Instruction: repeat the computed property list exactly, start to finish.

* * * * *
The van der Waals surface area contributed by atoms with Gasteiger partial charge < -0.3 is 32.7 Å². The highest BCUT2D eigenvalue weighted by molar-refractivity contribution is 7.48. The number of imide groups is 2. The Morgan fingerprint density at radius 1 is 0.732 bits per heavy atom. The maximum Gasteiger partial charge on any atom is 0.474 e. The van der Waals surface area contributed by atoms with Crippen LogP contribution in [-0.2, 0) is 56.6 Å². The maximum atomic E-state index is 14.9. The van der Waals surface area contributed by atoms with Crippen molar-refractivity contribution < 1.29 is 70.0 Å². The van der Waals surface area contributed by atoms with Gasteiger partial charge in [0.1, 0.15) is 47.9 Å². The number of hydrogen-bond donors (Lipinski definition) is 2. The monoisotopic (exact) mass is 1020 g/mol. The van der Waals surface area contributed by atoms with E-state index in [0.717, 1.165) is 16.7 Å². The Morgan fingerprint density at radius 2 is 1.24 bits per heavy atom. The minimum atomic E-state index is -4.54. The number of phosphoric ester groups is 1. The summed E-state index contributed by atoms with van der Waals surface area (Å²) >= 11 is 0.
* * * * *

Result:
The van der Waals surface area contributed by atoms with Gasteiger partial charge < -0.3 is 32.7 Å². The highest BCUT2D eigenvalue weighted by molar-refractivity contribution is 7.48. The number of imide groups is 2. The Morgan fingerprint density at radius 1 is 0.732 bits per heavy atom. The maximum Gasteiger partial charge on any atom is 0.474 e. The van der Waals surface area contributed by atoms with Crippen LogP contribution in [-0.2, 0) is 56.6 Å². The maximum atomic E-state index is 14.9. The van der Waals surface area contributed by atoms with Crippen molar-refractivity contribution < 1.29 is 70.0 Å². The van der Waals surface area contributed by atoms with Gasteiger partial charge in [0.1, 0.15) is 47.9 Å². The number of hydrogen-bond donors (Lipinski definition) is 2. The monoisotopic (exact) mass is 1020 g/mol. The van der Waals surface area contributed by atoms with E-state index in [0.717, 1.165) is 16.7 Å². The Morgan fingerprint density at radius 2 is 1.24 bits per heavy atom. The minimum atomic E-state index is -4.54. The number of phosphoric ester groups is 1. The summed E-state index contributed by atoms with van der Waals surface area (Å²) >= 11 is 0.